An acupuncturist is a health professional who applies theories of traditional Chinese medicine in the form of acupuncture. Acupuncture is a procedure in which thin needles are inserted into specific parts of the body to relieve pain and treat illness.
Traditional Chinese medicine practitioners believe acupuncture unblocks and balances the flow of energy (chi or qi), which flows through the body along pathways called meridians. Western medicine practitioners theorize that acupuncture reduces pain through biological mechanisms, perhaps involving stimulation of the hypothalamus and pituitary gland, and changes in neurotransmitters, hormones, or immune function.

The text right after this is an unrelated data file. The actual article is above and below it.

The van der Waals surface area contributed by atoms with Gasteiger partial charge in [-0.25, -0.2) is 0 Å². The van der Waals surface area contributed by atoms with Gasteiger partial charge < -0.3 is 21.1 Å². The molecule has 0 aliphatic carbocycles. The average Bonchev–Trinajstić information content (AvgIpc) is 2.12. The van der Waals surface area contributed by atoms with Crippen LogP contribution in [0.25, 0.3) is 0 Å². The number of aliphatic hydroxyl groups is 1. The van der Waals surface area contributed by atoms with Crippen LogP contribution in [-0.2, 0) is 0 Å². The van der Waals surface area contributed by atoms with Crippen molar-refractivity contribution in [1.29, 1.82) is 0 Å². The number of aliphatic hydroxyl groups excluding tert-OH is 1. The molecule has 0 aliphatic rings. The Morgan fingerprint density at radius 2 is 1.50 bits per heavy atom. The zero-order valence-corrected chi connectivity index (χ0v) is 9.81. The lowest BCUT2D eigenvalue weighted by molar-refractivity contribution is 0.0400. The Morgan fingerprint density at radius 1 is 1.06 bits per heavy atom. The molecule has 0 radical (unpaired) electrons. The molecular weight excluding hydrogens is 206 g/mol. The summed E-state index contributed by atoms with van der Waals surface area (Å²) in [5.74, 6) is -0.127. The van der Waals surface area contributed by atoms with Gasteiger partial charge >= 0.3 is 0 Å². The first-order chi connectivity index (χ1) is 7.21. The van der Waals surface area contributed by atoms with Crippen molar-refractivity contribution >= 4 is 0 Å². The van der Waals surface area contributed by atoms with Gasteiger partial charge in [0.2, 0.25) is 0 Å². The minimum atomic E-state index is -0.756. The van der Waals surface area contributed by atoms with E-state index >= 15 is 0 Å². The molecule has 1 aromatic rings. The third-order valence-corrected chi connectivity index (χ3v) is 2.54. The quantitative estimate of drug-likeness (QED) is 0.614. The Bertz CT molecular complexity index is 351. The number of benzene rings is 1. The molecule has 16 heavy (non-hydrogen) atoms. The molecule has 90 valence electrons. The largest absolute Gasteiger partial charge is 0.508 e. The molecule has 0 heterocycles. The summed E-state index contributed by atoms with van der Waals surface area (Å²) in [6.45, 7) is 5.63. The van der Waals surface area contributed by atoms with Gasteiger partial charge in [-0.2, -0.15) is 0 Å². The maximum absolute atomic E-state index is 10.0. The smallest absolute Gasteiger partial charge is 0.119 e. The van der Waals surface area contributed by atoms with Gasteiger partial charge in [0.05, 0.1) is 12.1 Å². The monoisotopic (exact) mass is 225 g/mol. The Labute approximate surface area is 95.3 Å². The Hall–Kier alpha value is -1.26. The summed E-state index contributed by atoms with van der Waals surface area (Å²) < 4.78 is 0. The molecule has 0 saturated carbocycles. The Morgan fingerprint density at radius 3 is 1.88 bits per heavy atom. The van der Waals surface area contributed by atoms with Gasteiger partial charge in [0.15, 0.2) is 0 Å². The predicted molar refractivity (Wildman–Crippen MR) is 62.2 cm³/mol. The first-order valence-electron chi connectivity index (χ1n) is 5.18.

Licensing and certification for acupuncturists varies from province to province. For more information about acupuncturists, visit the Chinese Medicine and Acupuncture Association of Canada website at www.cmaac.ca, or a provincial organization such as the College of Traditional Chinese Medicine Practitioners and Acupuncturists of British Columbia (CTCMA) at www.ctcma.bc.ca. When choosing an acupuncturist, it is important to check credentials, especially in provinces with less rigorous requirements.
A physician acupuncturist is a doctor of medicine or podiatry or an osteopathic doctor who has fulfilled the physician requirements for licensure to practice acupuncture that have been set by the province's medical licensing authority. These doctors study acupuncture and incorporate it into their medical practice.
Medical Review:Adam Husney, MD - Family Medicine & Brian O'Brien, MD, FRCPC - Internal Medicine & Kathleen Romito, MD - Family Medicine & Kathleen M. Fairfield, MD, MPH, DrPH - Internal Medicine